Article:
Editorial: The looming threat
We have been through this drill many times, and fortunately, our precautions often prove to have been unnecessary. But as Hurricane Irene leaves the Caribbean and approaches the East Coast, residents are taking stock of worldly goods and well-being.
The first ominous forecast came on Tuesday, showing a projected strike of the storm’s center right in the Chesapeake Bay. Tuesday just happened to be Aug. 23, the 78th anniversary of the great 1933 hurricane and flood. That legendary storm is slipping into the history books as those who lived through it meet their maker. Hurricane Isabel of 2003 left ample memories and lessons on the damage that a cyclone can cause. Tropical Storm Ernesto in 2006 brought flooding nearly as bad and said, "Don’t forget."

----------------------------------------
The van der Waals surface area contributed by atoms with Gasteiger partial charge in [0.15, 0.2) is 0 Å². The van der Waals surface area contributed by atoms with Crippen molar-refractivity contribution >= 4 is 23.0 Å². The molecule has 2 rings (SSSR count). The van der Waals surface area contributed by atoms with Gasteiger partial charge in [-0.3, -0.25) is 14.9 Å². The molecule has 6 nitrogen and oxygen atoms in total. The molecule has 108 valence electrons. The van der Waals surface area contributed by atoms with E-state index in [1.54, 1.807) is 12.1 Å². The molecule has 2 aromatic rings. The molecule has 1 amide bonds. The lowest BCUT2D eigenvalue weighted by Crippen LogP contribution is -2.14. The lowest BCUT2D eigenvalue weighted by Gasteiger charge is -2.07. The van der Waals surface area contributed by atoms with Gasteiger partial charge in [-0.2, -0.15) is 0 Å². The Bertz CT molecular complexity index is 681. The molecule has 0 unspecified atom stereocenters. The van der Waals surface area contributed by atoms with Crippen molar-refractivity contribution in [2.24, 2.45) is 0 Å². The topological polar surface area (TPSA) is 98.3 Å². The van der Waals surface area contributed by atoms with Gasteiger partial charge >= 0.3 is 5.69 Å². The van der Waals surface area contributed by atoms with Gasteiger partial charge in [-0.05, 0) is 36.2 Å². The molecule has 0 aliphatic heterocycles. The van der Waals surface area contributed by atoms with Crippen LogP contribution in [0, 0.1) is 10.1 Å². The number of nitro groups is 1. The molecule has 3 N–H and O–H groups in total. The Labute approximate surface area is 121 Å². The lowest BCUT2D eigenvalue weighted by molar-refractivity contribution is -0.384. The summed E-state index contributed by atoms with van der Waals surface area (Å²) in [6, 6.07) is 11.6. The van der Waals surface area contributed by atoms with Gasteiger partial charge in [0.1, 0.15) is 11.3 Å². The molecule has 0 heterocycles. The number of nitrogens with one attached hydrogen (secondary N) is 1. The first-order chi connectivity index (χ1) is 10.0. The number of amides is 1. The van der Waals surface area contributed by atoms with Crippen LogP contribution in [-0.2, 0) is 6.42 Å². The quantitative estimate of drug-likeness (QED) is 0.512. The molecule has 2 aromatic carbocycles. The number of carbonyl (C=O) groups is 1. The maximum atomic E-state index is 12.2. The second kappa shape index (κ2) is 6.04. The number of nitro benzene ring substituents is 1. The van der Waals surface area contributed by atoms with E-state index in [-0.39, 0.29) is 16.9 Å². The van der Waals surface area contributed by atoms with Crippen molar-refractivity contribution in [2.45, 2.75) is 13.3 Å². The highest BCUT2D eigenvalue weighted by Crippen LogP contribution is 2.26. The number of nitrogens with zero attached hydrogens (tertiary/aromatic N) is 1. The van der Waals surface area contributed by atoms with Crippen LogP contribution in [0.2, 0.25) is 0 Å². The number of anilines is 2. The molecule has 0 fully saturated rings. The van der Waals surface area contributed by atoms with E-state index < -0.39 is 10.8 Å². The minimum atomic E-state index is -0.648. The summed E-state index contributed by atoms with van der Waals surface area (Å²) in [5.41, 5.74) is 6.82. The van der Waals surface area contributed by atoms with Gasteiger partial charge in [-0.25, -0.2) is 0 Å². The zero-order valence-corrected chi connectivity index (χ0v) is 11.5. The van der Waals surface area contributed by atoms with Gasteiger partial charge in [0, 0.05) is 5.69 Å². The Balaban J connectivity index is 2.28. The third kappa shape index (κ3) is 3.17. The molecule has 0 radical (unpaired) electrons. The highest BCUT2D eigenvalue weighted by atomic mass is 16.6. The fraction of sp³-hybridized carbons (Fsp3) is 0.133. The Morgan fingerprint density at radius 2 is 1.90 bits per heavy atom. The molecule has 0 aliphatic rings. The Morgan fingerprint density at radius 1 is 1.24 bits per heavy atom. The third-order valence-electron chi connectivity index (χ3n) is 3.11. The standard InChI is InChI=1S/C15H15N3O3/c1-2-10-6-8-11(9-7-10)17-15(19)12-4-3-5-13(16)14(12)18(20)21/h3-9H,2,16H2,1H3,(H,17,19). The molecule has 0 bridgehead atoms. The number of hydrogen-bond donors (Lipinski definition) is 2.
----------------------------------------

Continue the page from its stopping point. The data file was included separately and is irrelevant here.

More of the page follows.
A different sort of warning about the power of nature came with the 5.8 earthquake in central Virginia on Tuesday. It was something entirely new for many residents already watching the tropics, and possibly helped to focus attention on the looming threat.
Let us hope that the lessons of Isabel, the warnings of forecasters, and evacuations on the Outer Banks of North Carolina, keep everyone tuned in to the possible danger lying ahead. Be prepared. Irene may turn away (Wednesday’s forecast placed its course a bit to the east, which might spare Tidewater), or it may strike. Forewarned is forearmed.